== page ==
“Declan Burke is his own genre. The Lammisters dazzles, beguiles and transcends. Virtuoso from start to finish.” – Eoin McNamee “This bourbon-smooth riot of jazz-age excess, high satire and Wodehouse flamboyance is a pitch-perfect bullseye of comic brilliance.” – Irish Independent Books of the Year 2019 “This rapid-fire novel deserves a place on any bookshelf that grants asylum to PG Wodehouse, Flann O’Brien or Kyril Bonfiglioli.” – Eoin Colfer, Guardian Best Books of the Year 2019 “The funniest book of the year.” – Sunday Independent “Declan Burke is one funny bastard. The Lammisters ... conducts a forensic analysis on the anatomy of a story.” – Liz Nugent “Burke’s exuberant prose takes centre stage … He plays with language like a jazz soloist stretching the boundaries of musical theory.” – Totally Dublin “A mega-meta smorgasbord of inventive language ... linguistic verve not just on every page but every line.Irish Times “Above all, The Lammisters gives the impression of a writer enjoying himself. And so, dear reader, should you.” – Sunday Times “A triumph of absurdity, which burlesques the literary canon from Shakespeare, Pope and Austen to Flann O’Brien … The Lammisters is very clever indeed.” – The Guardian

Friday, July 9, 2010

The Bryce Is Right

I’ve no idea what the hold-up was, but Alex Barclay’s eagerly awaited fourth novel, TIME OF DEATH, finally arrives this month, with FBI agent Ren Bryce suffering the consequences of an ostensibly successful undercover operation that left one or two loose ends without a frilly bow. To wit:
FBI agent Ren Bryce’s hunt for some of the country’s most dangerous killers is about to turn into a nightmare. There is unfinished business between Ren and those she is pursuing, and soon she is forced to confront both personal and professional traumas. Then someone close to Ren is murdered and secrets from her past look set to be revealed, throwing her into a world of fear, paranoia and danger. Dark forces are at work and someone is determined to destroy Ren’s life. But time is running out and Ren must catch a killer before he catches her …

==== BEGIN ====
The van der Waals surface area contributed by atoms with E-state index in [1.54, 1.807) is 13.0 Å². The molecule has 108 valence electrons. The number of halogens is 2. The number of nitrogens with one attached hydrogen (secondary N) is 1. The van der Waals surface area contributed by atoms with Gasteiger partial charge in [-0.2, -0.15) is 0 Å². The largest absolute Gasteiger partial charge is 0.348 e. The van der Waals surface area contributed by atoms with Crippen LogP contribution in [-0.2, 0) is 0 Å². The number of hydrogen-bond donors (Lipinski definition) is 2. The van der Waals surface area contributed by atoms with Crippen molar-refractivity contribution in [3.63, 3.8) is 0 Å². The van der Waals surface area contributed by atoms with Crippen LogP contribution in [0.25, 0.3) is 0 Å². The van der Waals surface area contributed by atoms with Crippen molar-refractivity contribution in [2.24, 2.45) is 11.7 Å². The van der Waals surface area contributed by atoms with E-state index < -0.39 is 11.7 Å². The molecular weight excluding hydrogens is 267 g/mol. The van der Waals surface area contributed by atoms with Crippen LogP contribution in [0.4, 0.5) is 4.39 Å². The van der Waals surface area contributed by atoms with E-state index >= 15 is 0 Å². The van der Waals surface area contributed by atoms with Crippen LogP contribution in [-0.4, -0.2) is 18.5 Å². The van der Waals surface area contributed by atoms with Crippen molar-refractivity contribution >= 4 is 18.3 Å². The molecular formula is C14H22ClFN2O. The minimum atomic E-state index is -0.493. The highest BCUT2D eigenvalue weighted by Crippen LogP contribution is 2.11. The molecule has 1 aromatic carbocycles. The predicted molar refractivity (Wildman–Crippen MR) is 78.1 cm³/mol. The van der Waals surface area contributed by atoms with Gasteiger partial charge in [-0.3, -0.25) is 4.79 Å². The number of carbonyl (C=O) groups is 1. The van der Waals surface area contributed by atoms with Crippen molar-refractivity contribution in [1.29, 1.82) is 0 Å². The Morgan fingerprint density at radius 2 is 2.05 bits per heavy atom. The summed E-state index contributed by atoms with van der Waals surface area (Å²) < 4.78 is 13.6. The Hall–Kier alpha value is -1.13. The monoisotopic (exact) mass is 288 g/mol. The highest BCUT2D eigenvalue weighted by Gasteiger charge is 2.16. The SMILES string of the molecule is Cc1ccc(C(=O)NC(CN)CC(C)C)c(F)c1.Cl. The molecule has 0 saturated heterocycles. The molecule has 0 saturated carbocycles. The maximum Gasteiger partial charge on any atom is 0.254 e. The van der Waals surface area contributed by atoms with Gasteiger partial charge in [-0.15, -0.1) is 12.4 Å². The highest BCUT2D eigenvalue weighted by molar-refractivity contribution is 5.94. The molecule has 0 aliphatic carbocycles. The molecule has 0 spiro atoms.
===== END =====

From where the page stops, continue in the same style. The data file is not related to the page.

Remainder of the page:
TIME OF DEATH hits a shelf near you on July 22nd.
  Meanwhile, I’ve been mulling over for quite some time now (the entire three minutes since the idea occurred to me, to be precise) about how masculine are the current crop of Irish female crime writers. Not the writers themselves, of course - a more radiantly fragrant bunch of roses you’d be hard pressed to find the length and breadth of Christendom. As authors, though, they do tend to have a masculine edge. Alex Barclay’s hard-nosed Ren Bryce could by no stretch of the imagination be described as girly; Arlene Hunt not only writes of a partnership that is half male, but she did away entirely with the female half for her current offering, BLOOD MONEY; Tana French’s latest novel, FAITHFUL PLACE, features an entirely convincing male detective as its protagonist, as did IN THE WOODS; Cora Harrison’s series protagonist Mara is a judge in mediaeval times, an era not renowned for its enlightened attitude towards gender equality; Ava McCarthy’s female lead goes by the name Harry; and to say that Ingrid Black’s protagonists have balls would be anatomically incorrect, but metaphorically on the nail.
  Is it the case - Niamh O’Connor’s female detective being a hard-pressed domestic goddess at home, for example, but a ballsy woman at work - that the ladies are reflecting the fact that, in Ireland today, women have to work twice as hard as men in order to get paid half as much? Or are they simply having fun with gender politics? Or is it that, being the backward soul that I am, any woman not sporting kitten heels and a cleavage in which you could park a moped is immediately classed as unfeminine?
  The comment box is open for business, people …

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